I am a good finder: I look for the best in everything and everyone. This is one of my favorite affirmations, part of my personal self-concept.
When dealing with people, most respond better to praise than to criticism. To be most effective, praise must be : honest, earned, specific, genuine, heartfelt, authentic.
That’s quite a list, but if you try, if you look for the good, if you are a flexible reframer, you will find plenty of opportunities to praise effectively.
Being a good finder does NOT mean you are blind or oblivious to faults or negatives, particularly those that are mission critical. Obviously, you still move quickly to correct any cracks in the dike. I am always rigorous in my SWOT analysis (Strengths, Weaknesses, Opportunities, and Threats). Those who know me know that I am vigilant about protecting against the downside of any venture or investment, incredibly diligent in my risk analysis.
Being a good finder does not mean you are an ostrich with your head in the sand. It simply means that as you select and prioritize among issues you will address, with limited time and resources at your disposal, you have enough people smarts to know that you catch a lot more flies with honey than with vinegar.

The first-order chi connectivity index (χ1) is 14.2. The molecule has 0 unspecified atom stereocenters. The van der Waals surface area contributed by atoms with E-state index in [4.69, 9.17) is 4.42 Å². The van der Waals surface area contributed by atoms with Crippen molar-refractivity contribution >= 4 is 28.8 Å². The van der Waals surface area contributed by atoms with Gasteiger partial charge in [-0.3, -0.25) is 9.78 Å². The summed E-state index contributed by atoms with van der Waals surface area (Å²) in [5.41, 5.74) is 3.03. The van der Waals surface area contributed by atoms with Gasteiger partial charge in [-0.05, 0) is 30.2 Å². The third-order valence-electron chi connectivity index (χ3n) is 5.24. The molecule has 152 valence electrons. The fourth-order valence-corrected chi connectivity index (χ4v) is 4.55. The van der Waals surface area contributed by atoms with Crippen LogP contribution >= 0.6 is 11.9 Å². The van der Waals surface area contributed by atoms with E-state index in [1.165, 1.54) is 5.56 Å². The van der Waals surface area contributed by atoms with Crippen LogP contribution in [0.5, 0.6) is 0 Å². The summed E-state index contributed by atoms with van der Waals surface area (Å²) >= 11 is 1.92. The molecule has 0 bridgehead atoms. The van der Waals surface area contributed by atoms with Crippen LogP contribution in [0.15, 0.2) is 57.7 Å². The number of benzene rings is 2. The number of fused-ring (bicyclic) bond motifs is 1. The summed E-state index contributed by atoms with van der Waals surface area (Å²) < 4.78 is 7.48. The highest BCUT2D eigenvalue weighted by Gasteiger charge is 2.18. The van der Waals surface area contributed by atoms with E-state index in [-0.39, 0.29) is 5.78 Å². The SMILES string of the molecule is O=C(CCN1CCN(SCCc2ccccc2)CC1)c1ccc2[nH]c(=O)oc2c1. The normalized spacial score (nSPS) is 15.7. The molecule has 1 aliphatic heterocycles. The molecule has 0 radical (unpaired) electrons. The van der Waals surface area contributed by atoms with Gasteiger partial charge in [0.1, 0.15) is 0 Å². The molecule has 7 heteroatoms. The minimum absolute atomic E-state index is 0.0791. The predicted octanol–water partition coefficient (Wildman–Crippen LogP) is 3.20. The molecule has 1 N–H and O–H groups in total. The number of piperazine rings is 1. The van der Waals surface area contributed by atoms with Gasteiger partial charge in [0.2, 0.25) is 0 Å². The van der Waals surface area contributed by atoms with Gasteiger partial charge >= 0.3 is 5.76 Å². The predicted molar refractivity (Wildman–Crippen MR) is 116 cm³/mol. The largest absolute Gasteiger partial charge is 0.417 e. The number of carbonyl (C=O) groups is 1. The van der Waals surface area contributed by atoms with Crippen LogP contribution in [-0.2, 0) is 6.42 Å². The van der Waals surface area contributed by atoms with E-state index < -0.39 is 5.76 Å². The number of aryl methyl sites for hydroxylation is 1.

I’ve found that 9 times out of 10 when I have poor performance I’ve got the wrong person in the wrong slot. Find the right position, alter the job description to match strengths and interests, and I’ve seen many “laggards” blossom into stars. And yes, occasionally there is nothing to be done but to “free up the future” for him to find the position that aligns enough with his passions and interests to bring out his best.
I’ve always felt that one of a leader’s most important jobs is to bring out the best in her people.
Being a good finder means you are always alert for the best in people, their undeveloped qualities. By always being on the lookout for the best in everything and every situation, you are more disposed to see opportunities that lie before you. You have a greater awareness of untapped potential, opportunities and potential that others, more narrowly focused on fault finding, are much more likely to overlook.